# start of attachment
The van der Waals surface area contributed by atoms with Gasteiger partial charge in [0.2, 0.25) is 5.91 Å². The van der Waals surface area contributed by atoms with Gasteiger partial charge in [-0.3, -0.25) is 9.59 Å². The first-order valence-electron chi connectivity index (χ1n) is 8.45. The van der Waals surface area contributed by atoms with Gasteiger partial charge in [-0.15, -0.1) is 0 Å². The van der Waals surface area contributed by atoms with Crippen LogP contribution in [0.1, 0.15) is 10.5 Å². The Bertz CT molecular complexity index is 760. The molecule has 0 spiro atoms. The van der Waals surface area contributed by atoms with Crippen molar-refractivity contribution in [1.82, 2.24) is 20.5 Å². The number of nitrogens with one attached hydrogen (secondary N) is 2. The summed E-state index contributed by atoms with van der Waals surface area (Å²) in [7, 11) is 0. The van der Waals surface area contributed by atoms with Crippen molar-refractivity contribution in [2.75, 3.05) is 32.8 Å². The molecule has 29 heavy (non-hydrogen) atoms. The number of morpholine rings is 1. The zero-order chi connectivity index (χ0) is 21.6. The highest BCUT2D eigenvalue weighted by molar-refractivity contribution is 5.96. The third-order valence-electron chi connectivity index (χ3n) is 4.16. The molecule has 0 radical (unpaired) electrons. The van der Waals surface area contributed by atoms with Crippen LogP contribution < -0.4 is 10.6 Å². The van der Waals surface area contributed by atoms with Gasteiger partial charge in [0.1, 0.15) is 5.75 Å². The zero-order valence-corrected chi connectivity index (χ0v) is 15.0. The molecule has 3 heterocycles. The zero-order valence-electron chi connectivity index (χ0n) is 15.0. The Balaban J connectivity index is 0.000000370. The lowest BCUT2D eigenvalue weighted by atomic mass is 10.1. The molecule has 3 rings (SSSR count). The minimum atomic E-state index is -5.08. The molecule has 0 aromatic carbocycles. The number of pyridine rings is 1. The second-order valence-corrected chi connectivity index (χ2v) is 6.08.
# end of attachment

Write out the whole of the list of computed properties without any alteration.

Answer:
The van der Waals surface area contributed by atoms with Gasteiger partial charge in [0.2, 0.25) is 5.91 Å². The van der Waals surface area contributed by atoms with Gasteiger partial charge in [-0.3, -0.25) is 9.59 Å². The first-order valence-electron chi connectivity index (χ1n) is 8.45. The van der Waals surface area contributed by atoms with Gasteiger partial charge in [-0.15, -0.1) is 0 Å². The van der Waals surface area contributed by atoms with Crippen LogP contribution in [0.1, 0.15) is 10.5 Å². The Bertz CT molecular complexity index is 760. The molecule has 0 spiro atoms. The van der Waals surface area contributed by atoms with Crippen molar-refractivity contribution in [1.82, 2.24) is 20.5 Å². The number of nitrogens with one attached hydrogen (secondary N) is 2. The summed E-state index contributed by atoms with van der Waals surface area (Å²) in [7, 11) is 0. The van der Waals surface area contributed by atoms with Crippen molar-refractivity contribution in [2.75, 3.05) is 32.8 Å². The molecule has 29 heavy (non-hydrogen) atoms. The number of morpholine rings is 1. The zero-order chi connectivity index (χ0) is 21.6. The highest BCUT2D eigenvalue weighted by molar-refractivity contribution is 5.96. The third-order valence-electron chi connectivity index (χ3n) is 4.16. The molecule has 0 radical (unpaired) electrons. The van der Waals surface area contributed by atoms with Crippen LogP contribution < -0.4 is 10.6 Å². The van der Waals surface area contributed by atoms with Gasteiger partial charge in [0.1, 0.15) is 5.75 Å². The zero-order valence-corrected chi connectivity index (χ0v) is 15.0. The molecule has 3 heterocycles. The zero-order valence-electron chi connectivity index (χ0n) is 15.0. The Balaban J connectivity index is 0.000000370. The lowest BCUT2D eigenvalue weighted by atomic mass is 10.1. The molecule has 3 rings (SSSR count). The minimum atomic E-state index is -5.08. The molecule has 0 aromatic carbocycles. The number of pyridine rings is 1. The second-order valence-corrected chi connectivity index (χ2v) is 6.08.